New Student Convocation

33rd Annual Freshman Convocation

Held Sunday, Sept. 25, 2016

University Community Welcomes the Class of 2020


Surprisingly, no one said they were visionary, far seeing, or possessed of keen insight. Not a single speaker commented on how remarkably focused they were on their educational pursuits. Nevertheless, the members of the class of 2020 clearly enjoyed themselves Sunday, as their collegiate careers got off to a great start at the 33rd Annual Freshman Convocation in the Alaska Airlines Arena at Hec Edmundson Pavilion.

President Ana Mari Cauce, the regents, deans, faculty, and University leaders were all there to welcome the newest members of the Husky community, as well as their families and friends, to campus.

Following the colorful pomp and circumstance of the academic procession, University Marshal Joe Janes began the ceremony by talking about the history and traditions of the University of Washington, as well as the centuries-old tradition of higher education.

President Cauce followed, stressing a basic UW tenet: “We is greater than me.” “The power you possess as an individual,” she said, “still pales in comparison to the power you possess together.” She asked them to introduce themselves to their neighbors, take a selfie with them, and post it using #newhuskies2016. Finally, she encouraged them to “dare great things” and be open to new experiences.

Vice President for Student Life Denzil Suite touched on a similar idea, urging the freshmen to get involved in clubs and organizations. He reviewed the many support services Student Life has to offer and closed with a quote from the great educator Dr. Benjamin E. Mays, who said, “…the tragedy in life does NOT lie in not reaching your goal. The tragedy lies in having no goal to reach.

ASUW President Daniele Meñez told her own story, how she arrived at the UW, terrified, lonely, and scared after leaving her “tiny island home in the middle of the Pacific ocean” (Ms. Meñez is from Guam). She didn’t know what she wanted to do or how to fit in, and while everyone around her seemed to know exactly what they were doing, she eventually discovered they didn’t. She shared several truths that she had learned over the course of her Husky experience:

  • Remind yourself: It’s going to be OK
  • It takes time and effort to discover the life you want to lead.
  • There is no single road map for success.
  • Take risks.
  • Remember those who do not have the opportunities you have been given.
  • Everyone in the university community is rooting for you to succeed.

Parents and students both laughed and (let’s be honest) cried just a bit as Dean of Undergraduate Academic Affairs Ed Taylor reminded them how quickly the time from crib to college had passed. Dean Taylor described the diversity of the incoming class and reviewed the many different countries and schools from which they came. He closed by having the parents and loved ones stand and recite with him the words of a grandmother:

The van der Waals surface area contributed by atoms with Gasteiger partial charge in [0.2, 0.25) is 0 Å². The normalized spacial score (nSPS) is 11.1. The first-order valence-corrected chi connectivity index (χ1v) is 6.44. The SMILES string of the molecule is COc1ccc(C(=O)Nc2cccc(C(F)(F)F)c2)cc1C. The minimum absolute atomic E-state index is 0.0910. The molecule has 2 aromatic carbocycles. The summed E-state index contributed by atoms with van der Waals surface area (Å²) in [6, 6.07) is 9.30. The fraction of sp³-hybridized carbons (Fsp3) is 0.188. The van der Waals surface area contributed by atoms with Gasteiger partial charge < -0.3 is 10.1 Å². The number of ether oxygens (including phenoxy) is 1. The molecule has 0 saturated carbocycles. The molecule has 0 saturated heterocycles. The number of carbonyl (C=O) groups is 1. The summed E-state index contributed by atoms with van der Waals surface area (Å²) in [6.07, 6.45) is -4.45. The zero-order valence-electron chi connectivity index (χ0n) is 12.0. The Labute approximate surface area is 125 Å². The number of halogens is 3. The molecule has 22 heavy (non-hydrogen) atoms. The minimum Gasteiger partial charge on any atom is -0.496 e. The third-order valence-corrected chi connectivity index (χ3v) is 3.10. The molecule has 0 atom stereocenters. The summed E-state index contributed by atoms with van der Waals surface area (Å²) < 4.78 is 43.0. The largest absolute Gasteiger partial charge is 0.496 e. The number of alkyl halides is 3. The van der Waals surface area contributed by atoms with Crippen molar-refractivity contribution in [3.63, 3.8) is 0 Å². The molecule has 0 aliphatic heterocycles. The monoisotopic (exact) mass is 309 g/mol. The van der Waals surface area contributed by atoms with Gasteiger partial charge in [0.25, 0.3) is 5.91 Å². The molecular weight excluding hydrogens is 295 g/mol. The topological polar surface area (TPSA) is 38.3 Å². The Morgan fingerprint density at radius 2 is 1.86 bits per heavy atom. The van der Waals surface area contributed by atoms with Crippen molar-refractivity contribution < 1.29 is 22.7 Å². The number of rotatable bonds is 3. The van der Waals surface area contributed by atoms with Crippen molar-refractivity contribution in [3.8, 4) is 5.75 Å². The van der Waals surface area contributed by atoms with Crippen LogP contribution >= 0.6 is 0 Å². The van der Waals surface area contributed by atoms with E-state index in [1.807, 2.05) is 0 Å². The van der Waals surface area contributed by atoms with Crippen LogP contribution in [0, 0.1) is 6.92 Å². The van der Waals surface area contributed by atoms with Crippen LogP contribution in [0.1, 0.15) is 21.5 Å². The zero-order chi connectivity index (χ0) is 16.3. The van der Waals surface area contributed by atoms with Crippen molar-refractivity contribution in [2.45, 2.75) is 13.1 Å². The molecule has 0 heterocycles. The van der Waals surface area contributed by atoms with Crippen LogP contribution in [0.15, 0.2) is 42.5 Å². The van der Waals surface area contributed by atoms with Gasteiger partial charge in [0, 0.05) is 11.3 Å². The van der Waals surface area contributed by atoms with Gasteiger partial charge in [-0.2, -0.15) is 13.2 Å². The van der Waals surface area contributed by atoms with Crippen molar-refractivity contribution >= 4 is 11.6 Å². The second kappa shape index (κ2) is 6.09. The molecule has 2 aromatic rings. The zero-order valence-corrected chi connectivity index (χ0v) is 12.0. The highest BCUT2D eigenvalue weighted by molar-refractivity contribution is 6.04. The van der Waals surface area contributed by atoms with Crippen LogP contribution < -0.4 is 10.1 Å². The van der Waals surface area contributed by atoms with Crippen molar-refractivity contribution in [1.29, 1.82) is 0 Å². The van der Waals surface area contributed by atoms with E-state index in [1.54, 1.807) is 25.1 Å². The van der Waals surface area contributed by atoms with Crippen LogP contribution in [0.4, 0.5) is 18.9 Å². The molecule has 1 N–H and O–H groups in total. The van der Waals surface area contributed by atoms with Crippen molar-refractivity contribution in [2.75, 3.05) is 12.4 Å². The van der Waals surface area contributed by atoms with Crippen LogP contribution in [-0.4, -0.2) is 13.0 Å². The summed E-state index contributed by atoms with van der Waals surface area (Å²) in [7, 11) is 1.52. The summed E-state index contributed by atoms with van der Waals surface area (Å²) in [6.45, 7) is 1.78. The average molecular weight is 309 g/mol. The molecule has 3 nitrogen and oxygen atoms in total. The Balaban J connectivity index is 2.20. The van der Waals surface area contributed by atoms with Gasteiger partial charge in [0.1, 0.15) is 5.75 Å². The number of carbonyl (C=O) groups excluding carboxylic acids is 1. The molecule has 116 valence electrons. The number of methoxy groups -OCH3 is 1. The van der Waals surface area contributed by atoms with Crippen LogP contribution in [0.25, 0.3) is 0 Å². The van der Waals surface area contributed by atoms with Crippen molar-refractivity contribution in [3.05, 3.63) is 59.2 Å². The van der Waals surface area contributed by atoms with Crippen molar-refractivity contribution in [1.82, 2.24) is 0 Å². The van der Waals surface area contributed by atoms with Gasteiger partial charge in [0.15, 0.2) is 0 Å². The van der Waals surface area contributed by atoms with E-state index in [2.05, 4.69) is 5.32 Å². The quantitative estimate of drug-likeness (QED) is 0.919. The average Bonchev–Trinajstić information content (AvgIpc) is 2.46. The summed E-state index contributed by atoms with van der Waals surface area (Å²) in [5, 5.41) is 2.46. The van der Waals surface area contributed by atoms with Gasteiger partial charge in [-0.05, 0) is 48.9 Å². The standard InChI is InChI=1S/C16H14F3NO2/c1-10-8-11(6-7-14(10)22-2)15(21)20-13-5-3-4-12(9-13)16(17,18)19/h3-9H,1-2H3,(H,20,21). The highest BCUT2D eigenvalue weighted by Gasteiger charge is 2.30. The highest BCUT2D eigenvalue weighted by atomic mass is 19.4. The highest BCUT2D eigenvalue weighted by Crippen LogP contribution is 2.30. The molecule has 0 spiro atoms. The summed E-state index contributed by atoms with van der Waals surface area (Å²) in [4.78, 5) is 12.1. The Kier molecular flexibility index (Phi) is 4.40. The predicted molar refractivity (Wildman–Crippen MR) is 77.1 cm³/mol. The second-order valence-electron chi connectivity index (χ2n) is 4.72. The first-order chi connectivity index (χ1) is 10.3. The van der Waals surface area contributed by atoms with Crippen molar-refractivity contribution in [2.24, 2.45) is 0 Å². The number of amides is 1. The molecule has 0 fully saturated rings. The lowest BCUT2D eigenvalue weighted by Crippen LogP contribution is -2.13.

I wish you strength when you are sick
I wish you hope in the face of despair
I wish you warmth when it is cold
I wish you peace when you feel conflicted
Courage dear in the face of fear
And I wish you love, abiding love.

Provost Jerry Baldasty gave the freshmen a glimpse into some of the exciting opportunities for research and scholarship that were waiting for them in the very near future and introduced the featured Convocation speaker, senior lecturer and Curator for Oceanic and Asian Culture at the Burke Museum, Holly Barker.

Dr. Barker told of her harrowing first day in the Peace Corps, when she was dropped off, after a 17-hour trip across the open ocean, on a deserted beach, on a remote island in the Marshall Islands. Her Peace Corps experience taught her several lessons that applied to the UW “island” on which the incoming class has landed.

She asked the new students to be “open to and respectful of new ways of knowing. People around you understand the world in diverse and exciting ways.” She advised them to find or create communities at the UW that function as family and used as an example a ceremony found in the Pacific Islander communities of the Samoan, Tongan, Hawaiian and Pohnpeian people called the kava ceremony.

Finally, she suggested they connect their education to the broader world through service learning and be an advocate for their learning needs by working with their teachers to develop new learning opportunities.

Freshman Convocation was a fun, thoughtful and inspiring way to begin the new school year and one that undoubtedly left the Class of 2020 and their family members feeling genuinely welcomed to the University and very proud to be Huskies!



Why do we have commencement and convocation ceremonies? Learn more about ceremony and tradition at the University of Washington.

Office of Ceremonies


Symbols and meanings

There are four key ritual elements that are seen at University of Washington academic ceremonies. They express our history and traditions.



The Four Columns

The columns that form the backdrop for our stage at convocation and commencement hold special meaning for the University of Washington.



The University Mace

University of Washington ceremonial occasions begin with the entrance of the University Mace, carried by the University Marshal.